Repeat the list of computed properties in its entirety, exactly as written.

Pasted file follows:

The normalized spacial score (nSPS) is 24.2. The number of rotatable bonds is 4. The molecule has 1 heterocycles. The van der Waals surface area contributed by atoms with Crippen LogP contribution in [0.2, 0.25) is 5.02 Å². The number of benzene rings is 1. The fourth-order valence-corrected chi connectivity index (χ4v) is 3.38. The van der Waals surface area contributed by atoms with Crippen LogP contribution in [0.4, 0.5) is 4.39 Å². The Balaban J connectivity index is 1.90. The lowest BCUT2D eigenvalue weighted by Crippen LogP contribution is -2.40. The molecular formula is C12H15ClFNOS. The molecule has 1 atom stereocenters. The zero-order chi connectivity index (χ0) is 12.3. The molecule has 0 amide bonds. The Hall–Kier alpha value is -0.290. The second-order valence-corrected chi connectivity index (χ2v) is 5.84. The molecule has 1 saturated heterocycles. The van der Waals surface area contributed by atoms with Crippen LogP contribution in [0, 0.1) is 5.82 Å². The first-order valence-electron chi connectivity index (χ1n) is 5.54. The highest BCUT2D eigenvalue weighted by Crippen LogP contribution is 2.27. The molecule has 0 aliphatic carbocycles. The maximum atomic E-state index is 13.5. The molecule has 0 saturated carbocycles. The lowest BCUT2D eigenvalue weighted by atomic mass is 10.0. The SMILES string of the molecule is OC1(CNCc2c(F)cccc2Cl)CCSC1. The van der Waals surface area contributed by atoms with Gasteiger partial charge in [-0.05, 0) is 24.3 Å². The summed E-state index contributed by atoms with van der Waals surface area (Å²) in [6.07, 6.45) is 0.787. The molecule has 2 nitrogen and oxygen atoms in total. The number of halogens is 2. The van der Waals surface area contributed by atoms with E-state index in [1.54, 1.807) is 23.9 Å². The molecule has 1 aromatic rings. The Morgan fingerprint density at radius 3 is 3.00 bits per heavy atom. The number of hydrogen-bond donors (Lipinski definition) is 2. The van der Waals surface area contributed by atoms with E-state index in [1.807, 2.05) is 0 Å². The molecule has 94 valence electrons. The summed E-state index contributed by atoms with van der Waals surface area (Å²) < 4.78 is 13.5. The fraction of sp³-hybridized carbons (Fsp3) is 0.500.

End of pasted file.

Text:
The normalized spacial score (nSPS) is 24.2. The number of rotatable bonds is 4. The molecule has 1 heterocycles. The van der Waals surface area contributed by atoms with Crippen LogP contribution in [0.2, 0.25) is 5.02 Å². The number of benzene rings is 1. The fourth-order valence-corrected chi connectivity index (χ4v) is 3.38. The van der Waals surface area contributed by atoms with Crippen LogP contribution in [0.4, 0.5) is 4.39 Å². The Balaban J connectivity index is 1.90. The lowest BCUT2D eigenvalue weighted by Crippen LogP contribution is -2.40. The molecular formula is C12H15ClFNOS. The molecule has 1 atom stereocenters. The zero-order chi connectivity index (χ0) is 12.3. The molecule has 0 amide bonds. The Hall–Kier alpha value is -0.290. The second-order valence-corrected chi connectivity index (χ2v) is 5.84. The molecule has 1 saturated heterocycles. The van der Waals surface area contributed by atoms with Crippen LogP contribution in [0, 0.1) is 5.82 Å². The first-order valence-electron chi connectivity index (χ1n) is 5.54. The highest BCUT2D eigenvalue weighted by Crippen LogP contribution is 2.27. The molecule has 0 aliphatic carbocycles. The maximum atomic E-state index is 13.5. The molecule has 0 saturated carbocycles. The lowest BCUT2D eigenvalue weighted by atomic mass is 10.0. The SMILES string of the molecule is OC1(CNCc2c(F)cccc2Cl)CCSC1. The van der Waals surface area contributed by atoms with Gasteiger partial charge in [-0.05, 0) is 24.3 Å². The summed E-state index contributed by atoms with van der Waals surface area (Å²) in [6.07, 6.45) is 0.787. The molecule has 2 nitrogen and oxygen atoms in total. The number of halogens is 2. The van der Waals surface area contributed by atoms with E-state index in [1.54, 1.807) is 23.9 Å². The molecule has 1 aromatic rings. The Morgan fingerprint density at radius 3 is 3.00 bits per heavy atom. The number of hydrogen-bond donors (Lipinski definition) is 2. The van der Waals surface area contributed by atoms with E-state index in [1.807, 2.05) is 0 Å². The molecule has 94 valence electrons. The summed E-state index contributed by atoms with van der Waals surface area (Å²) < 4.78 is 13.5. The fraction of sp³-hybridized carbons (Fsp3) is 0.500.